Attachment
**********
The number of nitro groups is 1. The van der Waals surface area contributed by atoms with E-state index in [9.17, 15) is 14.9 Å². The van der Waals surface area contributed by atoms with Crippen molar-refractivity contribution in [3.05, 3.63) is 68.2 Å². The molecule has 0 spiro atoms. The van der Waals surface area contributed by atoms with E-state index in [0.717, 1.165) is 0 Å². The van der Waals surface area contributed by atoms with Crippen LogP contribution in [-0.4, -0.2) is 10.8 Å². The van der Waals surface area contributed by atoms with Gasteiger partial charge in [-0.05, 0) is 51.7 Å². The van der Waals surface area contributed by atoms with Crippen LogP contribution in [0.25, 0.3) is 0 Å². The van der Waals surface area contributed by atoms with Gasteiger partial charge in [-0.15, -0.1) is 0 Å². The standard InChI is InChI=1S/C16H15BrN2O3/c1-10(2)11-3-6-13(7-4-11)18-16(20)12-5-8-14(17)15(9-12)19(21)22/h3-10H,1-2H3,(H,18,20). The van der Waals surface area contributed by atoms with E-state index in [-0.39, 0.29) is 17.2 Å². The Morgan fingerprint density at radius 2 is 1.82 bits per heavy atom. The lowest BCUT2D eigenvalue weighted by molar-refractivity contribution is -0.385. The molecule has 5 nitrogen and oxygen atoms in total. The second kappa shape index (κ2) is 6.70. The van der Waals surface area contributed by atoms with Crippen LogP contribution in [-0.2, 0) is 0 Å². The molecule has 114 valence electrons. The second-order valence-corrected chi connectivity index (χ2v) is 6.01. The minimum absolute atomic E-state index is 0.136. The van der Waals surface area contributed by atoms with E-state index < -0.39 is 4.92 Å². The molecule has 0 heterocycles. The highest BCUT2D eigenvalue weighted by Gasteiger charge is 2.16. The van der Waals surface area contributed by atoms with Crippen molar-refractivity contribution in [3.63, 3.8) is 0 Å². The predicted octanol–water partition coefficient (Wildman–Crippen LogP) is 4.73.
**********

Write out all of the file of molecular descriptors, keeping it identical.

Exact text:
The number of nitro groups is 1. The van der Waals surface area contributed by atoms with E-state index in [9.17, 15) is 14.9 Å². The van der Waals surface area contributed by atoms with Crippen molar-refractivity contribution in [3.05, 3.63) is 68.2 Å². The molecule has 0 spiro atoms. The van der Waals surface area contributed by atoms with E-state index in [0.717, 1.165) is 0 Å². The van der Waals surface area contributed by atoms with Crippen LogP contribution in [-0.4, -0.2) is 10.8 Å². The van der Waals surface area contributed by atoms with Gasteiger partial charge in [-0.05, 0) is 51.7 Å². The van der Waals surface area contributed by atoms with Crippen LogP contribution in [0.25, 0.3) is 0 Å². The van der Waals surface area contributed by atoms with Gasteiger partial charge in [-0.15, -0.1) is 0 Å². The standard InChI is InChI=1S/C16H15BrN2O3/c1-10(2)11-3-6-13(7-4-11)18-16(20)12-5-8-14(17)15(9-12)19(21)22/h3-10H,1-2H3,(H,18,20). The van der Waals surface area contributed by atoms with E-state index in [-0.39, 0.29) is 17.2 Å². The Morgan fingerprint density at radius 2 is 1.82 bits per heavy atom. The lowest BCUT2D eigenvalue weighted by molar-refractivity contribution is -0.385. The molecule has 5 nitrogen and oxygen atoms in total. The second kappa shape index (κ2) is 6.70. The van der Waals surface area contributed by atoms with Crippen LogP contribution in [-0.2, 0) is 0 Å². The molecule has 114 valence electrons. The second-order valence-corrected chi connectivity index (χ2v) is 6.01. The minimum absolute atomic E-state index is 0.136. The van der Waals surface area contributed by atoms with E-state index < -0.39 is 4.92 Å². The molecule has 0 heterocycles. The highest BCUT2D eigenvalue weighted by Gasteiger charge is 2.16. The van der Waals surface area contributed by atoms with Crippen molar-refractivity contribution in [3.63, 3.8) is 0 Å². The predicted octanol–water partition coefficient (Wildman–Crippen LogP) is 4.73.